When contacted for comment by Vertical, Starspeed managing director Simon Mitchell said his firm has operated in over 65 countries, including “both the extreme southern and northern regions.” He noted the experience of his pilots and other crew (including two former Royal Navy pilots who have worked on the service’s ice patrol ship), and said they would work closely with Quark’s “polar experts” and “doctors specialized in emergency medicine” to manage all the risks of operating from a moving vessel to polar landing sites.
“It is a complete and integrated team effort and that is why it’s so important that the helicopter crews are the same and are part of the whole project all year round, because a lot of the safety training is as a whole project team working together,” he said.
“This is an impressively resourced and structured operation, and it has been set up to be a very self-contained operation, with two helicopters, two hangars, [and] two helidecks. In an emergency, we can use the other helicopter as a rescue/EMS operation and if we lose one deck, we have the second deck still available. Redundancy and resilience is built in everywhere.”
Simon Mitchell said the proposed venture has challenged regulatory authorities on two levels, the first of which is the variety of operational dimensions involved: commercial air transport offshore (HOFO), onshore passenger flying, sightseeing, specific or specialist operations and emergency medical services (EMS).
“The UK CAA Civil Aviation Authority (CAA) needed to spend around 12 months effectively ‘inventing’ an appropriate set of rules, as none of the existing sets were directly applicable,” he said.
Secondly, this type of operation presents unique challenges in terms of economic licensing. “It is not a conventional air transport operation because the helicopters only operate in support of the vessel and they have no stand-alone purpose separate to the needs and operational requirements of the cruise ship,” said Simon Mitchell.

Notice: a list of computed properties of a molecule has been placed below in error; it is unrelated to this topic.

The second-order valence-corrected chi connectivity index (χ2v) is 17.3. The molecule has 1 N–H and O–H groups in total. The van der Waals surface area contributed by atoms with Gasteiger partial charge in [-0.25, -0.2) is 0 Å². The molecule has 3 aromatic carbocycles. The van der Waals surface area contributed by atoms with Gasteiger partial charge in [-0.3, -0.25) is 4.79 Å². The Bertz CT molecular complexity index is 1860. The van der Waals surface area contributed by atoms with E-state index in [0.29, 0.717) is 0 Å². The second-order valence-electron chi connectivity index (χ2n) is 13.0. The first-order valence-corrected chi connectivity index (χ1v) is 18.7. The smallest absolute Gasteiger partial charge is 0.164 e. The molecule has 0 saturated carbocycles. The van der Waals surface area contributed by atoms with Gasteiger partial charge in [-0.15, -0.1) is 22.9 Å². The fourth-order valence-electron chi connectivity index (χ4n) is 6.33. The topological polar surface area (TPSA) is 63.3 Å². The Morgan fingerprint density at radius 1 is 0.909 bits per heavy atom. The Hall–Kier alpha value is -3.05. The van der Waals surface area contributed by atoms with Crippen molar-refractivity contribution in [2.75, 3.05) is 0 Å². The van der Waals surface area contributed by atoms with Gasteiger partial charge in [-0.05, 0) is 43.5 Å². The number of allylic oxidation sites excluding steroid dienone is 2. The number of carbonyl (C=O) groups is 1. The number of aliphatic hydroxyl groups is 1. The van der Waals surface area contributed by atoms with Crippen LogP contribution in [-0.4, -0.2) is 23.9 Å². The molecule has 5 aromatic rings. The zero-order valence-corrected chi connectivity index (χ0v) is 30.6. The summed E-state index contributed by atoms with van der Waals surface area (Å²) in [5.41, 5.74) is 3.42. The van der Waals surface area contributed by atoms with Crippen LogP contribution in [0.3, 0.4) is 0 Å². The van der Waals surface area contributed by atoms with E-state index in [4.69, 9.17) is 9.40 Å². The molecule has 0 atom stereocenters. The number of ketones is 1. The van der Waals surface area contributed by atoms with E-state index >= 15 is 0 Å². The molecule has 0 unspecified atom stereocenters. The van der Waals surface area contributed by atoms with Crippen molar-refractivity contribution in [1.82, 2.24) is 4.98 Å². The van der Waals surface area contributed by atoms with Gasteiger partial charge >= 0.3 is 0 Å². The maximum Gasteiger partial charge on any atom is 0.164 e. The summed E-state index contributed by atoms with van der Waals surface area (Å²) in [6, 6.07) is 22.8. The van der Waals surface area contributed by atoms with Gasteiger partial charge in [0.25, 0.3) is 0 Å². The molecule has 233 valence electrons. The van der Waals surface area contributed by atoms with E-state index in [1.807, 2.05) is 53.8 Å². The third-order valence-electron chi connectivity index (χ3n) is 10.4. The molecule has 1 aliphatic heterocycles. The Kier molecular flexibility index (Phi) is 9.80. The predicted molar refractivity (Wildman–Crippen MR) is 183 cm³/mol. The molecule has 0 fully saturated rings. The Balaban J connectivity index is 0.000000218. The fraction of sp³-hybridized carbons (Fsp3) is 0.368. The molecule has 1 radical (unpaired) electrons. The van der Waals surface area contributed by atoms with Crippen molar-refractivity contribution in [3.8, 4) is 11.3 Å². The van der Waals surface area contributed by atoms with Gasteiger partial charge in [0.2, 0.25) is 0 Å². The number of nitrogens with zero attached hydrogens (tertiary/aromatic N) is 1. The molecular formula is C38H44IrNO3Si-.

Overall, he said the situation highlighted “a revolution in terms of a need for both new and different safety regulations (in this case, developed by the UK CAA) and it also needs a new set of economic regulations (or at least a different application of economic regulations) by the various Departments for Transportation” in different countries.
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While Simon Mitchell said Starspeed has been performing this kind of function for many years with private super-yachts, he noted this kind of cruise ship support would be a “first of a kind.”
“The idea of dedicated helicopter operations permanently attached to specific cruise ships only works if you have a singular regulatory authority in control from start to finish,” he said. “It does not really matter whether that is Transport Canada, FAA, EASA or U.K. CAA, as long as it stays the same as the ship and helicopter travel around the world.”
A consequence of this, he said, “is necessarily a requirement that any given rule set that is applied is the highest industry standard anywhere in the world so that no regulatory authority can ‘undercut’ the more stringent rules elsewhere. And when it comes to operating from ships and with passengers, these are the rules generally set by IOGP and that form the basis of HOFO regulations.”
Simon Mitchell said this was the starting point adopted by the U.K. CAA when it reviewed Starspeed’s Safety Case for the operation. He added that the requirements for helicopter performance, survival equipment, pilot training, and heli deck certification are all based on IOGP and HOFO standards.
“Hopefully, if we can get all these things sorted out to everyone’s satisfaction, it will open other new areas of business and opportunities for helicopter operators around the world,” he said.